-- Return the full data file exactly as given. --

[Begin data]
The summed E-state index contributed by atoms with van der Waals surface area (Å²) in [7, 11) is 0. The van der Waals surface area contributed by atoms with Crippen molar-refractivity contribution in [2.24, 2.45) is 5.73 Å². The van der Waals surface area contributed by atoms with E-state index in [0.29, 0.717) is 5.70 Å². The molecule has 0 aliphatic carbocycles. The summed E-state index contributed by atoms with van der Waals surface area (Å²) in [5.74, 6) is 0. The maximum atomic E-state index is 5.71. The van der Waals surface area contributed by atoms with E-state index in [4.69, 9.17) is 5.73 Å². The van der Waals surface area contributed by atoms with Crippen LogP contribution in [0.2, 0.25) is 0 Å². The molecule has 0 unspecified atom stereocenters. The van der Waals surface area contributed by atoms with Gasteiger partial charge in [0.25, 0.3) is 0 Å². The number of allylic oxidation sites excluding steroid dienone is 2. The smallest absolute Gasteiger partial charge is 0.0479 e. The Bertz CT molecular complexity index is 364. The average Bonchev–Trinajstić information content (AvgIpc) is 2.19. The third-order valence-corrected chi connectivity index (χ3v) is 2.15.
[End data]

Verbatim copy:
The summed E-state index contributed by atoms with van der Waals surface area (Å²) in [7, 11) is 0. The van der Waals surface area contributed by atoms with Crippen molar-refractivity contribution in [2.24, 2.45) is 5.73 Å². The van der Waals surface area contributed by atoms with E-state index in [0.29, 0.717) is 5.70 Å². The molecule has 0 aliphatic carbocycles. The summed E-state index contributed by atoms with van der Waals surface area (Å²) in [5.74, 6) is 0. The maximum atomic E-state index is 5.71. The van der Waals surface area contributed by atoms with E-state index in [4.69, 9.17) is 5.73 Å². The van der Waals surface area contributed by atoms with Crippen LogP contribution in [0.2, 0.25) is 0 Å². The molecule has 0 unspecified atom stereocenters. The van der Waals surface area contributed by atoms with Gasteiger partial charge in [0.25, 0.3) is 0 Å². The number of allylic oxidation sites excluding steroid dienone is 2. The smallest absolute Gasteiger partial charge is 0.0479 e. The Bertz CT molecular complexity index is 364. The average Bonchev–Trinajstić information content (AvgIpc) is 2.19. The third-order valence-corrected chi connectivity index (χ3v) is 2.15.